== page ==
Defendants argue that Mateo's malicious prosecution claim, which was pled only against Defendant City of New York, must be dismissed because Mateo has failed to adduce any evidence to establish a claim for municipal liability under Monell v. Dep't of Social Servs., 436 U.S. 658 (1978). (Motion at 5.) In response to this argument, Plaintiff voluntarily dismisses his Monell claims against the City, but argues that the malicious prosecution claim should be treated as having been asserted against the individual Defendants. (Opp. at 18-20.) Defendants also argue that any amendment of Mateo's malicious prosecution claim to include the individual Defendants at this stage is both untimely and futile because Mateo cannot establish the elements of his malicious prosecution claim as to the individual Defendants. (Motion at 5-14; docket entry no. 67, Defs. Reply (the “Reply”) at 2-4.) Finally, the individual Defendants contend that they are entitled to qualified immunity with respect to Mateo's malicious prosecution claim.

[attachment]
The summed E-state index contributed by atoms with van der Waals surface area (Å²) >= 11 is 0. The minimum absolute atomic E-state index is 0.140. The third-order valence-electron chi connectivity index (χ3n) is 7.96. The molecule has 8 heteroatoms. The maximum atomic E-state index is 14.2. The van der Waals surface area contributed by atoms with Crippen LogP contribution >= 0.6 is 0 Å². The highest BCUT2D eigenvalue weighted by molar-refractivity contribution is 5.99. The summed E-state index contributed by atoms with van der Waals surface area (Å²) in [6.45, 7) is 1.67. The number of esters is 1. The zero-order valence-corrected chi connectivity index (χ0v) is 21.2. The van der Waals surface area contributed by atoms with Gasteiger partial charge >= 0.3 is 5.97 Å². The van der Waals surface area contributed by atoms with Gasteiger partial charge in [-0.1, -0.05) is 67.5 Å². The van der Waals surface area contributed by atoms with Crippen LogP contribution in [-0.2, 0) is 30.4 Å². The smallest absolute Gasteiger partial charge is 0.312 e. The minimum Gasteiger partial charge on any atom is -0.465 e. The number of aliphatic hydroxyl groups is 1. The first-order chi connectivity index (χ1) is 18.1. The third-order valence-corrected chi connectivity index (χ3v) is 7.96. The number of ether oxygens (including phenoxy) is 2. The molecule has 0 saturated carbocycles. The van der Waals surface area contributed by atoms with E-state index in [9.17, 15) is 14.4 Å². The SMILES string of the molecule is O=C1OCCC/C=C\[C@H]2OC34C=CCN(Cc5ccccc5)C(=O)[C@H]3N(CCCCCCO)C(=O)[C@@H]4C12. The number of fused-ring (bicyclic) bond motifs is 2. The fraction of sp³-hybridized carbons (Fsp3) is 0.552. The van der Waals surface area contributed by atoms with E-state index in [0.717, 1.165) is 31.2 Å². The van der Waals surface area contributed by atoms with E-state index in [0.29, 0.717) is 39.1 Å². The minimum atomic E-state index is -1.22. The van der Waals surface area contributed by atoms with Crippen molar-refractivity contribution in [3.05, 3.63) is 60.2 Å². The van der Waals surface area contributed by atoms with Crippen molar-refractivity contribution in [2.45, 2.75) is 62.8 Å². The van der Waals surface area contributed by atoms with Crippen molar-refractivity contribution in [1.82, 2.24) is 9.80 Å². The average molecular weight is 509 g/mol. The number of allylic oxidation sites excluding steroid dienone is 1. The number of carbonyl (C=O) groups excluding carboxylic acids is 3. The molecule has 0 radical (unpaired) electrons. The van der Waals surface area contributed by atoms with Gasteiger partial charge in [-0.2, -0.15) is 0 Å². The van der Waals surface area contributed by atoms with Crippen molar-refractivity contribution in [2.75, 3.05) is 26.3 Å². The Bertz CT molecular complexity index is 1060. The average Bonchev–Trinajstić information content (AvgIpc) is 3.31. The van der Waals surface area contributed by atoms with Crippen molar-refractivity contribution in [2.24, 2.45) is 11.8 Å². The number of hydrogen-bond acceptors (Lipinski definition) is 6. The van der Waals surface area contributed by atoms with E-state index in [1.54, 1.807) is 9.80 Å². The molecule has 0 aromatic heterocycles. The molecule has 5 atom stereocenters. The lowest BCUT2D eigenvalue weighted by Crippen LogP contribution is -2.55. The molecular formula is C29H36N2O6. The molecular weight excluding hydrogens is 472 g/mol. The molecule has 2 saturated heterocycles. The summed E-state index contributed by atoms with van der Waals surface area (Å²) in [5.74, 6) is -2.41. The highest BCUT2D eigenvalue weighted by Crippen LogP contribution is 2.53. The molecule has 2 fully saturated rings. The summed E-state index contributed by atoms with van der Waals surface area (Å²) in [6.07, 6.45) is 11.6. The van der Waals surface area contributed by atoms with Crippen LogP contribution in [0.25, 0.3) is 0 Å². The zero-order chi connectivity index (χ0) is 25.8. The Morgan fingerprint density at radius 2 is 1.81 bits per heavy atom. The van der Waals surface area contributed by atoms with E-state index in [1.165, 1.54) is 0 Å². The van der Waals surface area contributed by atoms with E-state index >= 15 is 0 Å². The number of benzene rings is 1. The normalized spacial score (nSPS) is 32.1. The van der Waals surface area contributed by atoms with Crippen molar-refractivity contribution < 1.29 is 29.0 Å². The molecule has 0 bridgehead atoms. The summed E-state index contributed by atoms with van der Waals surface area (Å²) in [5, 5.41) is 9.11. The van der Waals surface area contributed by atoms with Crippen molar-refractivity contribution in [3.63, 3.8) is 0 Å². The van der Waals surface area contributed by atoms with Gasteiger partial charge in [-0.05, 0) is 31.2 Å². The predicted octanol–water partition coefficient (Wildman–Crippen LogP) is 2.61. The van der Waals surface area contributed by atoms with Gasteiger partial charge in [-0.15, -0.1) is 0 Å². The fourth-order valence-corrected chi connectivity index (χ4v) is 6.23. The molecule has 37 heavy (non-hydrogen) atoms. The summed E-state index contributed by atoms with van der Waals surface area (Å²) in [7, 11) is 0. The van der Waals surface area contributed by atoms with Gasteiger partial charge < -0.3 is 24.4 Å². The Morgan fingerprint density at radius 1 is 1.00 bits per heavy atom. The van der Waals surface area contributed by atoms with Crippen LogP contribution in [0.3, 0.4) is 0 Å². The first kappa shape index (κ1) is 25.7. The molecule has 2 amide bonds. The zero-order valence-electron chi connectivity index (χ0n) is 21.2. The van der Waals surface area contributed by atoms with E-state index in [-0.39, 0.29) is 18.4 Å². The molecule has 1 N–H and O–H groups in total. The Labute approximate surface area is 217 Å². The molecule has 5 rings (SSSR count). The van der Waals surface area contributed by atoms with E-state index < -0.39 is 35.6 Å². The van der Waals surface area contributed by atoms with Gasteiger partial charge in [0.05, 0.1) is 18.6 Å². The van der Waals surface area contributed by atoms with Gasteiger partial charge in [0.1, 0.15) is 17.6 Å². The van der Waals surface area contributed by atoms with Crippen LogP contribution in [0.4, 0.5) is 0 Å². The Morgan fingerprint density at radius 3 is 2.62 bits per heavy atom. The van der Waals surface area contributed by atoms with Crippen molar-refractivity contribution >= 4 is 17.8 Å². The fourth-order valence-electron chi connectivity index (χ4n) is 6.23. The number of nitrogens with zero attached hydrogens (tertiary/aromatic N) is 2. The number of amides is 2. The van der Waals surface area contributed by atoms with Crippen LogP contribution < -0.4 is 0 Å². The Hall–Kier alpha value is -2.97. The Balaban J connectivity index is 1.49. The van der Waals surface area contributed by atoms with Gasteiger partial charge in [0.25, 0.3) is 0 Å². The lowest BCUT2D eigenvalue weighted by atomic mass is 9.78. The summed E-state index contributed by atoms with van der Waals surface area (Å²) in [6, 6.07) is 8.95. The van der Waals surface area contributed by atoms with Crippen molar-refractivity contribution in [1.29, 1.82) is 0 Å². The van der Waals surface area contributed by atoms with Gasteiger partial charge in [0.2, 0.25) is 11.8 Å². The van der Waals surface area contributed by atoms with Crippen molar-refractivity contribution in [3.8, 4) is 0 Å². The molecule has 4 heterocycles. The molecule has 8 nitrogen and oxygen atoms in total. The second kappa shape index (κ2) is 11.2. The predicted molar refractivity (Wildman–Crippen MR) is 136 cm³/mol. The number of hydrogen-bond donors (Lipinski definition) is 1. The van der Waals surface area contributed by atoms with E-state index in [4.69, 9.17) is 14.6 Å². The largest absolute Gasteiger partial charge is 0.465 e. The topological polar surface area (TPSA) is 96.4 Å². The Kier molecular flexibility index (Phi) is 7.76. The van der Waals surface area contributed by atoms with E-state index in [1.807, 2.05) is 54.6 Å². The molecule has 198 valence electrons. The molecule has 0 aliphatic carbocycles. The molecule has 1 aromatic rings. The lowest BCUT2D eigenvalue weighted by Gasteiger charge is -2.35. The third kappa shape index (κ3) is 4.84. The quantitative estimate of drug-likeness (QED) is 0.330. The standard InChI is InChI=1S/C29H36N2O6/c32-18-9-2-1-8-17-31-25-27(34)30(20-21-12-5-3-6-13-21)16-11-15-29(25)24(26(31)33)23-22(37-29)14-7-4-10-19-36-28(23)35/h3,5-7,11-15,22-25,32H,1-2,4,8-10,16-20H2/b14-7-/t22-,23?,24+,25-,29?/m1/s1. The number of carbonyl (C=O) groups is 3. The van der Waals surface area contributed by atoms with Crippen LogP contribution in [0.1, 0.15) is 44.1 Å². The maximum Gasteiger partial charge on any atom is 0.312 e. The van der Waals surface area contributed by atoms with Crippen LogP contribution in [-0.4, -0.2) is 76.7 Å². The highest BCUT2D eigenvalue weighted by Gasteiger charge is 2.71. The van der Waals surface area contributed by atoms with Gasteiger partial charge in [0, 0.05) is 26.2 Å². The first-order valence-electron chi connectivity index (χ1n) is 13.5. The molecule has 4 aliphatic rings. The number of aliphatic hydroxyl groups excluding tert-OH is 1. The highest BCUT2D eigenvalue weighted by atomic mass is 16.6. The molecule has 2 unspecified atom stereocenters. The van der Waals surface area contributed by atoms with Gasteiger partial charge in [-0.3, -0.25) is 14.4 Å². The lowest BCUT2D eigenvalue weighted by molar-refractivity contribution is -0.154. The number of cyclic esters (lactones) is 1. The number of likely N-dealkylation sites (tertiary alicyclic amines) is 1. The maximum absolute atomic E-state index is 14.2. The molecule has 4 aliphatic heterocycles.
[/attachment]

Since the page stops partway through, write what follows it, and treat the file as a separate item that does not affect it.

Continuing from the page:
Because Mateo's malicious prosecution claim is only pled against the City of New York, the Court construes Mateo's request to “deem the malicious prosecution claim to be against all defendants, ” as a request for leave to amend that claim to assert it instead against individual Defendants Carinha and Rosario.[3] Rule 15(a) of the Federal Rules of Civil Procedure provides that leave to amend should be freely granted when justice so requires. Fed.R.Civ.P. 15(a). While granting or denying such leave is within the discretion of the district court, Reisner v. General Motors Corp., 511 F.Supp. 1167, 1171 (S.D.N.Y. 1981), leave to amend will generally be granted unless: (1) there is evidence of undue delay, bad faith, dilatory motive, or repeated failures to cure deficiencies by amendments previously allowed; (2) allowing amendment would cause undue prejudice to the opposing party; or (3) the amendment would be futile. Foman v. Davis, 371 U.S. 178, 182 (1962). “Leave to amend may be denied on grounds of futility if the proposed amendment fails to state a legally cognizable claim or fails to raise triable issues of fact.” AEP Energy Servs. Gas ...